Over the past couple days I have seen a couple people ask where the best places to buy prime steaks are. I am always looking for good answers for this as well. Prime steaks can be hard to come by in many places. Unless you live close to a top notch butcher you will pretty much never see prime steaks at a grocery store or standard butcher shop. Maybe if you sweet talk your butcher they can bring some in for you but it probably isn’t something they regularly carry.
Let’s back up a bit and talk about prime steaks. Prime is the USDA grade given to only the top 3% of beef in the US. The inspector looks at a cross section of the rib primal to look primarily for how much marbling or intermuscular fat will be in your steaks. Prime beef is very well marbled with flecks of nice, white fat all throughout the meat and the result is a tender, juicy, flavorful steak assuming you cook it properly.
Since only 3% of beef carcasses are graded as prime there just isn’t a lot of it readily available. A very large portion of prime beef goes to restaurants and the food service industry leaving very little for consumers. As you might guess this leads to prime steaks costing more than their choice counterparts. The high price scares off a lot of consumers which leads to regular grocery stores not carrying it.
For most people that leaves two options to regularly buy prime steaks locally:
Costco – Every Costco I have been to has a pretty solid selection of prime beef. They regularly have prime ribeyes, prime NY strips, and prime filets as well as some prime ribeye caps. But there is a HUGE problem with Costco steaks: they are blade tenderized. If you look at the label you will see they say they are blade tenderized and because of that they recommend cooking them to 160 degrees. First off, why blade tenderize a nice prime steak? Second, 160 degrees??? Yeah, right. Of course you don’t have to cook it to that temp but the risk of food borne illness is much higher than a non-blade tenderized steak. So Costco is out.
Whole Foods – Whole Foods does carry some dry aged prime steaks, at least I think they might. I haven’t spent much time in Whole Foods but the last time I was there I swung by the meat case and they had some ribeyes in the butcher case and the tag said “choice”. I asked the butcher if they had any prime and he said those steaks were prime. But I asked why it said choice and he said something to the effect of “the’re all labeled that but they really are prime”. This could have just been a butcher that didn’t really know his product but it was enough to make me not trust them. And as I saw someone comment elsewhere: “I won’t go into Whole Foods. I see too many people that need to be beat up and it ruins my mood”. So Whole Foods are out.
Unless you have a great butcher nearby that leaves one more option: The internet. Since the online meat sellers have a much larger customer base to pull from (aka the entire population of the US as opposed to just one town or neighborhood) they can afford to sell prime steaks and other specialty cuts. But with all the online meat sellers which one is the best to buy prime steaks? Who has the best prices? Well, I have some answers.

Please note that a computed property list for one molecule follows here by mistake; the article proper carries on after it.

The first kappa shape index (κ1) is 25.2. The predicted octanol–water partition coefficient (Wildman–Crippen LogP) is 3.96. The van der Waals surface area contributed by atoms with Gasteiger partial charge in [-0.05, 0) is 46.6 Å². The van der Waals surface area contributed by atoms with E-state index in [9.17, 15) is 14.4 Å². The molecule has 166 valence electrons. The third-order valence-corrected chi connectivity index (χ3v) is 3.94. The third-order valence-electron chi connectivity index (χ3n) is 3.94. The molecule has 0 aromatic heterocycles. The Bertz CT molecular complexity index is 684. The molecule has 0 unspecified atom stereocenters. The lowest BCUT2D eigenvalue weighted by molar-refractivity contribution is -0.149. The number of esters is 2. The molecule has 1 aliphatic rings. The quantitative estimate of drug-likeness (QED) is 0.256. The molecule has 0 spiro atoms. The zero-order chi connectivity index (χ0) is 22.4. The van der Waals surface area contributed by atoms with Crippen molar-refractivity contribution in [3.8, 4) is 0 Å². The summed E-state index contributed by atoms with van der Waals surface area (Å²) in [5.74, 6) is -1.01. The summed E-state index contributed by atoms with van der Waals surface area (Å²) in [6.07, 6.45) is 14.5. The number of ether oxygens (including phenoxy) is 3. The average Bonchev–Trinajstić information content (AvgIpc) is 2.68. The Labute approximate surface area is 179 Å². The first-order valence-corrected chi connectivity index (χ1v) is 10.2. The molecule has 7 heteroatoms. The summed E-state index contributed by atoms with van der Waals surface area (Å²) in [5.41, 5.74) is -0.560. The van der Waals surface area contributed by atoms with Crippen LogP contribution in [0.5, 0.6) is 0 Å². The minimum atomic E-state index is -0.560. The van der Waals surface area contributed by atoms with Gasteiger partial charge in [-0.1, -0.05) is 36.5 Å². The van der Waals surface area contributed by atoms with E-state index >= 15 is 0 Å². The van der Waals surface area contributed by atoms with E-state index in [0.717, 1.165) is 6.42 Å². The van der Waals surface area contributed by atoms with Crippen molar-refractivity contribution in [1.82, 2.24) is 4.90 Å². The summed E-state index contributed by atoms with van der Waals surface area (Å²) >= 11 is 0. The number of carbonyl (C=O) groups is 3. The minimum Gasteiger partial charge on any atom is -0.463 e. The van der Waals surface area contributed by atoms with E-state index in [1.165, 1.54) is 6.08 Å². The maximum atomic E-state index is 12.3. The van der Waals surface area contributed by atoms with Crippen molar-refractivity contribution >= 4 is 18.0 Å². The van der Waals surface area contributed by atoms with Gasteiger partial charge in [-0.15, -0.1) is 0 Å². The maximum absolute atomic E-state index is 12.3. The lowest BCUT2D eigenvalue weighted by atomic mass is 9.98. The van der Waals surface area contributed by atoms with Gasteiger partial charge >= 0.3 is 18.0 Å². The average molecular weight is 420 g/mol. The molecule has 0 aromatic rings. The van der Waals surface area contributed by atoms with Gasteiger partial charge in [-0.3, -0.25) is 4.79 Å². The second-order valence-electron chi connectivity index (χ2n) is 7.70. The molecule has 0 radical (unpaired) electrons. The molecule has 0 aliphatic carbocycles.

I went through and pulled info from 7 different sites that sell prime steaks. For comparison sake I used the prime steak by which all other prime steaks should be measured: the prime ribeye. To make an apples to apples comparison I will be comparing the prices of 4 12 oz ribeyes. I usually like 16 oz ribeyes but not every site had those but most sites had 12 oz steaks and most sold them in quantities of 4.
The table below is a cost comparison of the 7 different sites and these prices were all pulled on Dec. 9th so they may vary when you look. Some of the sites offer free bonuses like side dishes or even some other, cheaper steaks but if you are just comparing the prices of the steaks here is how it all shakes out. And there is a definite winner.
Disclaimer: If you buy a steak through these links I may earn a commission and I have received some products for free. But the opinions are all my own and not influenced by that. And these prices don’t lie:
Prices for four 12 oz Prime Ribeye Steaks
|Website||Price for 4 12 oz steaks||Price per steak||Shipping||Total cost||Price per oz|
As you an see Snake River Farms is the clear winner on price. The price for just the steaks is less than the other 6 competitors and they have free shipping when you use code FREEAFF. Some of the other sites have free shipping promos from time to time and depending on where you live your shipping might be cheaper or more expensive (I tried to take the median shipping cost if they charged differently for different parts of the country) but these were the standard prices on their sites. The comparisons for other steaks and quantities are similar as well.
I haven’t eaten steaks from all these retailers (hopefully I can do a side by side comparison someday…) but I have eaten many, many steaks from Snake River Farms including these prime ribeyes. They do taste much better than any prime steak I have ever gotten from Costco. Will the steaks from the other retailers taste just as good as Snake River? I am not sure. My guess is steaks from Lobel’s and LaFrieda will both be excellent as will most of the others but for $25-$108 less for a similar grade of steak I would go with Snake River Farms.
So if your question is “Where can I buy prime steaks?” my answer would be Snake River Farms. Along with the prime ribeyes they also sell prime filet mignon, and prime NY Strips. They also carry their bone in prime line which includes a prime t-bone, prime bone in filet, prime bone in NY Strip, and a prime Cowboy thick cut ribeye steak. Try these steaks and you won’t be disappointed.